Bg Porter said...

I've always enjoyed this take on Shepard by Donald Fagen of Steely Dan: http://www.slate.com/articles/arts/culturebox/2008/12/the_man_who_told_a_christmas_story.single.html

Oat Willie said...

In the 70s/early 80s PBS did a number of Shepherd TV adaptations like "The Phantom of the Open Hearth" and "Wanda Hickey's Night of Golden Memories". When "A Christmas Story" came out I thought it was a bland dumbing-down of a great series (I was wrong). Later, The Corporation removed these adaptations from the planet and replaced them with pledge drives.

Hamid said...

So, wait, I'm a little confused...

Is this gonna be in the test?

MikeK.Pa. said...

I worked with a guy who said early in his career he'd worked at PBS with Shepherd. He said Jean was ornery and cranky. Probably what helped make his humor so pointed; there was always an undercurrent of discontent.

A Friday question: On what sitcoms did you do spec scripts and if you were starting out today, on what shows do you think you'd write specs?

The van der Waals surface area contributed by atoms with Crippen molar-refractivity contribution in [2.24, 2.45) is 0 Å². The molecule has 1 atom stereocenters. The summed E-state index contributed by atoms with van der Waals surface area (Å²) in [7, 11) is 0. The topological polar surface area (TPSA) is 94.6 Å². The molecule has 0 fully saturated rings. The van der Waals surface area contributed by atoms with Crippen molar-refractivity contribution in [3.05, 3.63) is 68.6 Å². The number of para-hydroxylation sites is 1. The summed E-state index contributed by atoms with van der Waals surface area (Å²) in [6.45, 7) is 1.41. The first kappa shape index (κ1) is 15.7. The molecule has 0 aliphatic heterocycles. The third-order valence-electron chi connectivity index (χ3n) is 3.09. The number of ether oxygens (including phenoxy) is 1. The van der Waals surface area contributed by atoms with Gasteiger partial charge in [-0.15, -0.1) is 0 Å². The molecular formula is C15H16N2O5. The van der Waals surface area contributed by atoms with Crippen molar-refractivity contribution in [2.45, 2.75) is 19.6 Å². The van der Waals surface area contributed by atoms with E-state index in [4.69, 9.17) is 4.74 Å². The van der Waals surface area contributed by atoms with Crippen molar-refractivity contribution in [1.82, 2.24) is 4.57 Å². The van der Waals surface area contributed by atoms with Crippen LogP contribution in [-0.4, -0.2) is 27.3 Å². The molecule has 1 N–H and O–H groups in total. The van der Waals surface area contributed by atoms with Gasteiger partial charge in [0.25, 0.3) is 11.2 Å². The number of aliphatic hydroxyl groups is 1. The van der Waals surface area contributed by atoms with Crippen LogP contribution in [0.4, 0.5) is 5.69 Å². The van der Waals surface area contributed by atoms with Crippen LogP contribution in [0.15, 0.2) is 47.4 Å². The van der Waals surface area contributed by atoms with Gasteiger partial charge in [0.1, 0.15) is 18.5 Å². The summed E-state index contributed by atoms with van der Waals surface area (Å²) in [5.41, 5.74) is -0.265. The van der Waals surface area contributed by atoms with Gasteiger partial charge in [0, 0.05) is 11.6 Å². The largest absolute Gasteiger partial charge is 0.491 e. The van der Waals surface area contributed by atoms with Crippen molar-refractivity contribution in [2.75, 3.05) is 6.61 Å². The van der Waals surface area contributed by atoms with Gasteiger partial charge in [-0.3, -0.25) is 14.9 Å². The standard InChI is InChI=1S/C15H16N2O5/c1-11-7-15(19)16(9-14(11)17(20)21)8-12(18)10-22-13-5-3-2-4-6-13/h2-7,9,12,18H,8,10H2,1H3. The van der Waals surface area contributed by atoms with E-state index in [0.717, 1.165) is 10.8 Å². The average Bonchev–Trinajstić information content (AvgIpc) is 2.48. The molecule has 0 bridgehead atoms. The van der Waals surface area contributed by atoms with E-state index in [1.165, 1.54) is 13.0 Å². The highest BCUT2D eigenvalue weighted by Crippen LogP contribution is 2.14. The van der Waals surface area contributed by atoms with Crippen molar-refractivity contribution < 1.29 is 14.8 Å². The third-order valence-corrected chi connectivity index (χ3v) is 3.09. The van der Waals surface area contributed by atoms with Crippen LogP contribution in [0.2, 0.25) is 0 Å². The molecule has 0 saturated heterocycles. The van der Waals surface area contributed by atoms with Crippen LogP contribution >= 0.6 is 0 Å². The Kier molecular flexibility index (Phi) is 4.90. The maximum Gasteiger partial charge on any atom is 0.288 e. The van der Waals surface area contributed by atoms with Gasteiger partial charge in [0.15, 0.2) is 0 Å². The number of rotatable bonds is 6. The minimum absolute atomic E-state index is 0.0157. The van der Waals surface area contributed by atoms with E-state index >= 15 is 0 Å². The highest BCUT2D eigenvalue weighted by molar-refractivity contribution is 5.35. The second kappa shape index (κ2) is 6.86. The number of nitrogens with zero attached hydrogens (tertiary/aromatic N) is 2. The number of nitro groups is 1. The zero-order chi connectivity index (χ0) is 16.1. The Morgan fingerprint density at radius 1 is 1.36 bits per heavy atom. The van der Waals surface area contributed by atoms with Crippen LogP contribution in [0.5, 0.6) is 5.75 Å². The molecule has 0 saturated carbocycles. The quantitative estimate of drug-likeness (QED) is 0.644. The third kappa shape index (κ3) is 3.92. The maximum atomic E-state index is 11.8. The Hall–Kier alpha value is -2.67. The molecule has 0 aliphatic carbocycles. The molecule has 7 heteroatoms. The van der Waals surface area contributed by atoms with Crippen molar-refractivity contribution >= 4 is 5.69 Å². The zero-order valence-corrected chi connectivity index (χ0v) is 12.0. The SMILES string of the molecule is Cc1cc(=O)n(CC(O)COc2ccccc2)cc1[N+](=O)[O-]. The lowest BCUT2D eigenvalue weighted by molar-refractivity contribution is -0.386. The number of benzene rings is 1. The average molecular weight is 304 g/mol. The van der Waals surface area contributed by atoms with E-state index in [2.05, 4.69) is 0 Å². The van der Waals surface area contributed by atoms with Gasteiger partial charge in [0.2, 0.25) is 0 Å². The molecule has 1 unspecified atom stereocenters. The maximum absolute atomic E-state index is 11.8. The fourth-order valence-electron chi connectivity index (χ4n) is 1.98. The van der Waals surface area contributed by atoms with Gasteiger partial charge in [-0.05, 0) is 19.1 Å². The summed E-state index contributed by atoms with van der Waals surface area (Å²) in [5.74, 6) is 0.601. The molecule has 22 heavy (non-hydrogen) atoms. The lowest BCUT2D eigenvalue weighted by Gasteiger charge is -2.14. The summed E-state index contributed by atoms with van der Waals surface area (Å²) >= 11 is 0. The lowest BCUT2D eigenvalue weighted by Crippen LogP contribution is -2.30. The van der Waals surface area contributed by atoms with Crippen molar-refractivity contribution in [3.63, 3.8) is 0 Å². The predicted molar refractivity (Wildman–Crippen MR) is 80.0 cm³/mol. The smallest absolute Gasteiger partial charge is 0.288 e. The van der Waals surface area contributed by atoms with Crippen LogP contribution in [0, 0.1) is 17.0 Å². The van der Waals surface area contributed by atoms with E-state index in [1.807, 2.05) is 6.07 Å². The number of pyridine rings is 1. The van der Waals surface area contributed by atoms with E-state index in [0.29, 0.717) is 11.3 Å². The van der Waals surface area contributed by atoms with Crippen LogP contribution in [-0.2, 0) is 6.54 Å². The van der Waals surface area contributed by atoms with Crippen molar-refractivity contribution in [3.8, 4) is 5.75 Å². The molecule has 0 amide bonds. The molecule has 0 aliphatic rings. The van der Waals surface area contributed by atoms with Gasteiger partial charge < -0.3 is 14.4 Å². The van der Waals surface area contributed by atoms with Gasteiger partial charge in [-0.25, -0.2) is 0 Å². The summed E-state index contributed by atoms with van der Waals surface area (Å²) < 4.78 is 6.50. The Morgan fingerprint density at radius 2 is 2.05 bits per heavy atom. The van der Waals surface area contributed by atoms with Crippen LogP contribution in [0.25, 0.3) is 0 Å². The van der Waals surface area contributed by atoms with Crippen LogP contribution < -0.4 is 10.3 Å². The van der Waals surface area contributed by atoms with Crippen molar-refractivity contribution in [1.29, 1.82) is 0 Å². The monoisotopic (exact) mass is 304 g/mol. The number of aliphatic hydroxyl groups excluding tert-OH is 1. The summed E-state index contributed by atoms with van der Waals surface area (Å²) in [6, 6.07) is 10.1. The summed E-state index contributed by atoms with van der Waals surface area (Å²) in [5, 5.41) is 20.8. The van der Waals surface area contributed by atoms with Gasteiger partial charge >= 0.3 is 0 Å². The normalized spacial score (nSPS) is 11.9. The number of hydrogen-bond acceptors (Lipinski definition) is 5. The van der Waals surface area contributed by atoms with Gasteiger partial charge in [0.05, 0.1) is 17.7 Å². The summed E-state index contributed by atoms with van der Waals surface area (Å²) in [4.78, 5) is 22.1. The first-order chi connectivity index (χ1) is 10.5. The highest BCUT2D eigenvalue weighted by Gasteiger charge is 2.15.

LouOCNY said...

On the A Christmas Story DVD bonus track, the late Bob Clark - and Billingsley both have several....interesting...stories about working with Shepard, who was on the set of course, and was occasionally asked to leave.

Igor said...

Ken, thanks for the shout-out to us "budding comedy writers", 'cause I've often thought of your blog as my comedy training bra.

Just, you got anything with an under-wire? Not that my buds are big, but I need all the structural support I can get.

Bill O said...

Shepherd was offered to narrate and contribute to The Wonder Years, "inspired" by Xmas Story. One disastrous meeting with Spielberg ended that.

kent said...